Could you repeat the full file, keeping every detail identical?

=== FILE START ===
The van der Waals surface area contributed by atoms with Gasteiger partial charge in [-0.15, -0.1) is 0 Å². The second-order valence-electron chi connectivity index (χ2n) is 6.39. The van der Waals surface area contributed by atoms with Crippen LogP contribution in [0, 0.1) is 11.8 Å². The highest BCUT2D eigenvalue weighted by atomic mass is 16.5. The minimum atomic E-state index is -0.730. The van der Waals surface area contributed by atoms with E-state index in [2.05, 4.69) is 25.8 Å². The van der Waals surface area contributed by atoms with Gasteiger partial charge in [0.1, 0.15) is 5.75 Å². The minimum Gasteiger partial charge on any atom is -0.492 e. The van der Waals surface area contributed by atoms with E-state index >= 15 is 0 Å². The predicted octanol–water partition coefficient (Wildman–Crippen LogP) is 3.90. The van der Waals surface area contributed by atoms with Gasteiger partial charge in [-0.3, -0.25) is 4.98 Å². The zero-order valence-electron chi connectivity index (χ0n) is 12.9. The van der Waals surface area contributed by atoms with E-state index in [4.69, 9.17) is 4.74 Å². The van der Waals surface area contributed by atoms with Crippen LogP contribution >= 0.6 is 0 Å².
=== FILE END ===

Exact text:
The van der Waals surface area contributed by atoms with Gasteiger partial charge in [-0.15, -0.1) is 0 Å². The second-order valence-electron chi connectivity index (χ2n) is 6.39. The van der Waals surface area contributed by atoms with Crippen LogP contribution in [0, 0.1) is 11.8 Å². The highest BCUT2D eigenvalue weighted by atomic mass is 16.5. The minimum atomic E-state index is -0.730. The van der Waals surface area contributed by atoms with E-state index in [2.05, 4.69) is 25.8 Å². The van der Waals surface area contributed by atoms with Gasteiger partial charge in [0.1, 0.15) is 5.75 Å². The minimum Gasteiger partial charge on any atom is -0.492 e. The van der Waals surface area contributed by atoms with E-state index >= 15 is 0 Å². The predicted octanol–water partition coefficient (Wildman–Crippen LogP) is 3.90. The van der Waals surface area contributed by atoms with Gasteiger partial charge in [-0.3, -0.25) is 4.98 Å². The zero-order valence-electron chi connectivity index (χ0n) is 12.9. The van der Waals surface area contributed by atoms with E-state index in [4.69, 9.17) is 4.74 Å². The van der Waals surface area contributed by atoms with Crippen LogP contribution >= 0.6 is 0 Å².